Perhaps they will be waiting for him? That’s what happened to the Mayor of Bucharest’s Sector 1, Andrei Chiliman of the PNL, on Thursday, as he returned from a visit of his own (to Brussels) to find the DNA waiting for him at Otopeni Airport. Chiliman has been named as a suspect in a corruption case centered on the renovation of blocks in his sector (Chiliman is accused of taking some enormous bribes). Victor Ponta’s brother-in-law (See how it works yet?) is a suspect in the same case. What will be interesting is what the PNL do: if they practice what they preach he will be suspended from the party until he is either found guilty (and kicked out for good) or acquitted (and the suspension lifted).
In other crime-fighting news, the leader of the Romanian Chamber of Commerce and Industry from 2007-2014 was on Thursday convicted of peddling influence and sentenced to five years in prison.
Meantime, any dreams we may have of the Ploiesti-Brasov section of the A3 motorway being built anytime soon are further from a reality than ever. It was announced on Thursday that the government had annulled its construction and maintenance agreement with the Vinci/Aktor/Strabag consortium (worth a whopping €8.5 billion over 26 years), signed earlier this year. For the motorway, it’s back to square one, although a government spokesman did say that it remains ‘a priority.’
Not that we expect him to keep his word (he never does) but back in 2013 Ponta said that if the motorway was not completed by 2016 he would not candidate for a seat in parliament in that year’s elections. At the same time Ponta’s alleged partner in crime Dan Sova – the then Transport Minister – said that he would ‘sleep in a tent on the construction site to make sure they job got done.’
Well, maybe he would have done. The problem of course is that there is no construction site.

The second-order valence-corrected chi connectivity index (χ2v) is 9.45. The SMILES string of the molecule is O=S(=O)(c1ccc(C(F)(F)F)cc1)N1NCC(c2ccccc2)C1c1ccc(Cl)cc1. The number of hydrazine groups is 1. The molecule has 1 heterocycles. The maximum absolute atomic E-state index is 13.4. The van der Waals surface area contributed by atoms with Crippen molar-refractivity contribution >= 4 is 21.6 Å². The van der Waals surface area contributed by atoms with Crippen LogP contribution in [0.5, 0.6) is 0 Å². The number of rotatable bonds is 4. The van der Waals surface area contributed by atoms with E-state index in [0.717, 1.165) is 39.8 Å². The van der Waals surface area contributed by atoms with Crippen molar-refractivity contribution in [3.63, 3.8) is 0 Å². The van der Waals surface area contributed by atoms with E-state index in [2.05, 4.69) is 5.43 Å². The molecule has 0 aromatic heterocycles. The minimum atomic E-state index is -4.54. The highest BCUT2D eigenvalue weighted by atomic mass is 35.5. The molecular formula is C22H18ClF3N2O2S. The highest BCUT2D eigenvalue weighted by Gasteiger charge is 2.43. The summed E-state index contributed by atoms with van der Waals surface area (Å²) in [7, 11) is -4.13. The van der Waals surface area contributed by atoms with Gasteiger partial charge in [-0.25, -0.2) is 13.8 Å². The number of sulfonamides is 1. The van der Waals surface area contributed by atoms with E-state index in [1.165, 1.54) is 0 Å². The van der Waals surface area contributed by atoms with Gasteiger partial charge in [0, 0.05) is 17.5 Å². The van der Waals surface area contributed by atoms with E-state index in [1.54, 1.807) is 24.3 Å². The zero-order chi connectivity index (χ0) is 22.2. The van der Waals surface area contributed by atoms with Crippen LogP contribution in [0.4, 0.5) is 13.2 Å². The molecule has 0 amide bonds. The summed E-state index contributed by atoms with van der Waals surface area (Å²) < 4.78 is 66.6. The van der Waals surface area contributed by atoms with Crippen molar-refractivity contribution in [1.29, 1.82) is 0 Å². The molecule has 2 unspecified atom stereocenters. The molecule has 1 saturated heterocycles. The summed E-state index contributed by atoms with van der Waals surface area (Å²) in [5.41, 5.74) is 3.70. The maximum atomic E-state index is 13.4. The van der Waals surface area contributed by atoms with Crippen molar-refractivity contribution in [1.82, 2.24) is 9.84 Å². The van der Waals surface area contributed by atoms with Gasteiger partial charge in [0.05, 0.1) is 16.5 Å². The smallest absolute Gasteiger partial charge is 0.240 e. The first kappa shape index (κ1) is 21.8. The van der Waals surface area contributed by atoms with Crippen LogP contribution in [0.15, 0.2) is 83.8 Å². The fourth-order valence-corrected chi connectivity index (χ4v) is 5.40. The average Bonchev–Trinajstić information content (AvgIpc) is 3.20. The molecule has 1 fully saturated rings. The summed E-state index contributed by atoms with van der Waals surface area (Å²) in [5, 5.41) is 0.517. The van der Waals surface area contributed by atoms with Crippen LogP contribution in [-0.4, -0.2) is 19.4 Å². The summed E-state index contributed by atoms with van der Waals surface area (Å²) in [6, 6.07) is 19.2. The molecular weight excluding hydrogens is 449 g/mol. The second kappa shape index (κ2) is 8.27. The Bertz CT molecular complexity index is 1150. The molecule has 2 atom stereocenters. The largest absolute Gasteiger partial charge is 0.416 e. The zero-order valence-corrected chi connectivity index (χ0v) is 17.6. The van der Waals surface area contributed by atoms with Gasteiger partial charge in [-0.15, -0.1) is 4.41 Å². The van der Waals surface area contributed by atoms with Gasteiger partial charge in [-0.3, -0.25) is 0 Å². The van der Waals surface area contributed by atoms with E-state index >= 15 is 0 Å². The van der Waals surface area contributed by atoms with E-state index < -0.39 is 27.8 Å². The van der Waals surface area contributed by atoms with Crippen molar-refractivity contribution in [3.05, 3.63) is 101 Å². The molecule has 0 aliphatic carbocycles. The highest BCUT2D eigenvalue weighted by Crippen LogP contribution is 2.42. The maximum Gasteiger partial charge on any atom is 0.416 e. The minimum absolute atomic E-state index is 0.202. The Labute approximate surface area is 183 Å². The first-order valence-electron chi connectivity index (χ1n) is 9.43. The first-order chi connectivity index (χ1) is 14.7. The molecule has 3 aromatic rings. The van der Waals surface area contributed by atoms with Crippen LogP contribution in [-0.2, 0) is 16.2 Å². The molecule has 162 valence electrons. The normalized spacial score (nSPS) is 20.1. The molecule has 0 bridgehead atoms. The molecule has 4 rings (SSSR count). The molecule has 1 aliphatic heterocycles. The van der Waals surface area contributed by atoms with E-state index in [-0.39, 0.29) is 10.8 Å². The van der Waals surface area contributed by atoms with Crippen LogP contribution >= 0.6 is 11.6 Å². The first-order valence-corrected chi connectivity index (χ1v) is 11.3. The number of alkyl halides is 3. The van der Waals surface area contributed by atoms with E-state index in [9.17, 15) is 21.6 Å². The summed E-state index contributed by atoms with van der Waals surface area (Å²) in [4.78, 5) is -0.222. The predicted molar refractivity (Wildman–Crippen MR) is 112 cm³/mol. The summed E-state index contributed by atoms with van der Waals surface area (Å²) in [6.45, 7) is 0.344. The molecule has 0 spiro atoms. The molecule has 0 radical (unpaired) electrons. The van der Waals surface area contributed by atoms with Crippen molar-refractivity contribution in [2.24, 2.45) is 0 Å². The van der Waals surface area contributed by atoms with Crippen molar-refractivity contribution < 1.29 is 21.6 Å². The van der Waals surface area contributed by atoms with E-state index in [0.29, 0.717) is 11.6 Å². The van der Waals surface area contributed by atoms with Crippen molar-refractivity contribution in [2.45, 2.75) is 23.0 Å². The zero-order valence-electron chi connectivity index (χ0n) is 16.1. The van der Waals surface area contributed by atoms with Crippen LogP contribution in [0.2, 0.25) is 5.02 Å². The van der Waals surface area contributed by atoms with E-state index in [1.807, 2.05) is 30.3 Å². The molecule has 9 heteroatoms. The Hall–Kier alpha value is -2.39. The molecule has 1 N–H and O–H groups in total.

(In fairness, the cancellation of the contract – done in response to general public outrage at the ridiculous cost – is no bad thing. The amount was outrageous, and clearly would have been an excuse to dish out barrel loads of cash to corrupt officials. It is a sign that fear of the DNA now stalks much of the land).
Deserving bunch that they are, Romania’s parliamentarians voted this week to award themselves ginormous pensions. When asked why MPs should have huge pensions and the rest of the country shouldn’t, the delightful Marius Manolache (PSD; Ponta was godfather at his wedding – Who’d have thunk it?) said that parliamentarians should not be treated like ‘the ordinary people’ and that they deserved more money as a mark of respect for the fact that they had entered parliament. ‘There can’t be equality between MPs and everybody else, the likes of workers, engineers and doctors.’ We kind of knew that all ready.
In a first class piece of (clearly unintentional) trolling, Cristina van Bonzel Gomez – the wife of the Dutch Ambassador to Romania Matthijs van Bonzel – had orthopedic surgery on Tuesday in a Romanian state hospital. The ambassador publicly thanked the doctors and staff at the hospital in Bucharest (the same hospital our kids were born to be precise) on Facebook.